(I should say at this point that I am currently writing a book about how Yahweh looks exactly like Jesus, but only when viewed through the lens of Jesus dying on the cross. But the book is less than half-way finished… and if I cannot prove the thesis to my satisfaction, I see no way out of the dilemma about how to reconcile the love of Jesus with the violence of Yahweh other than to say that in some way or another, the Old Testament is wrong in its portrayal of God. Anyway, stay tuned for more about this book…)
Yahweh vs. Jesus vs. Allah
If we can say that Jesus reveals Yahweh to us when Yahweh looks nothing like Jesus, I don’t have too much difficulty saying that maybe Jesus reveals Allah to us as well, even though Allah looks nothing like Jesus. When it comes to both Yahweh and Allah, I would say that there seems to be both good things and bad things about both, but Jesus came to show us what God is really like… and to help us separate the truly divine nature from the blood-bathed human trappings we have clothed God in.
Does this mean that Yahweh and Allah are the same? No! Nobody can logically make that comparison. Sure, there are a few similarities, but their differences are too vast.
So while I would never ever ask a Muslim to call Allah “Yahweh,” so also, I would never ask a Jewish person or a Christian to call Yahweh, “Allah.”
Is it wrong to call God Allah?
I invite all Christians, whether they are Western, Eastern, or Middle-Eastern Christians, that when they pray to God, they picture Jesus. Why? Because Jesus is the center of our faith and practice, and (more importantly for this question), Jesus reveals God to us!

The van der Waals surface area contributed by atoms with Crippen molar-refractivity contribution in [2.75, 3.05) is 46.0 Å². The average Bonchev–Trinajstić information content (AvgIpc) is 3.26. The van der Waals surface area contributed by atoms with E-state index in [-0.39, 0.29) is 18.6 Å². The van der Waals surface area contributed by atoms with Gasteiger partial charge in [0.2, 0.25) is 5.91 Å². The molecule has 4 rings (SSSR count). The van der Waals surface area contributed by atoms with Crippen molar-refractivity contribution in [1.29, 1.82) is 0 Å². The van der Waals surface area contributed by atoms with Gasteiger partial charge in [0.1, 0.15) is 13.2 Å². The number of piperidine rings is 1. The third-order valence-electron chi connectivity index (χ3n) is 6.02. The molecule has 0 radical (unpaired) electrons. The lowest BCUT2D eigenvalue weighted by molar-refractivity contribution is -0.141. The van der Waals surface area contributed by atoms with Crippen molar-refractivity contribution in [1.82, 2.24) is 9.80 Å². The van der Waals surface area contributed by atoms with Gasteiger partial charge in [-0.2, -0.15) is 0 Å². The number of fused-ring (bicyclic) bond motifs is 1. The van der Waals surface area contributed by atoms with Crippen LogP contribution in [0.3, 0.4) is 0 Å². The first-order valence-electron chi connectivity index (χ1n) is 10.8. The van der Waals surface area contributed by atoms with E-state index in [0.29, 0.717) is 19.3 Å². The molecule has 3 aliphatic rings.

Jesus says that if we have seen Him, we have seen the Father (John 14:7). Paul writes that Jesus is the image of the invisible God (Col 1:15) and that in Jesus dwelt all the fullness of God (Col 1:19). The book of Hebrews says that Jesus is the exact representation of God (Heb 1:3).
So if, when you think about God, you picture the God revealed in Jesus Christ, but use the name Yahweh, I have no problem with that. It might be confusing to Jewish people, but we are not asking them to picture Jesus when they talk about ha shem (the way they pray and speak about Yahweh). But if they ask if you are Jewish, you can say no, that you are a follower of Jesus.
And if, when you think about God, you picture the God revealed in Jesus Christ, but use the name Allah, I have no problem with that. It might be confusing to Muslim people, but we are not asking them to picture Jesus when they talk about Allah. But if they ask if you are Muslim, you can say no, that you are a follower of Jesus.
And if, when you think about God, you picture the God revealed in Jesus Christ, but use the generic name “God,” I have no problem with that either. Most people might wonder which God you are referring to, and if they ask, you can point them to Jesus.
What are your thoughts on this? Is it wrong for Christians to call God Allah?
Note: After I wrote this post, I decided to search the internet to see what others might be saying about this topic, and discovered, much to my dismay, that violence is erupting in Malaysia because Christians want to call God Allah. I imagine that maybe this is why someone sent the question in to me…
Ironically, this changes my answer somewhat. Though theologically, I stand by what I have written above, from a practical standpoint, I am not sure calling God Allah is worth dying over… If Muslims are offended by us referring to the God revealed in Jesus Christ with the name “Allah,” but Christians feel it is our “right” to refer to God however we want, I echo Paul’s words in 1 Corinthians 6:7: “Why not rather be wronged?”
Of course, having said that, many early Christians were killed and persecuted by Jewish people (Read the book of Acts) because they equated Jesus with Yahweh… but the Christians thought the risk of arrest and death was worth it… And yet, the biblical case for equating Jesus with Yahweh is much stronger than the case for equating Jesus with Allah (there is no biblical case for it).
So what is my NEW final (tentative) answer? It’s this: Follow your own conscience and the leading of the Holy Spirit and the wise counsel from other mature Christians in your local community of believers…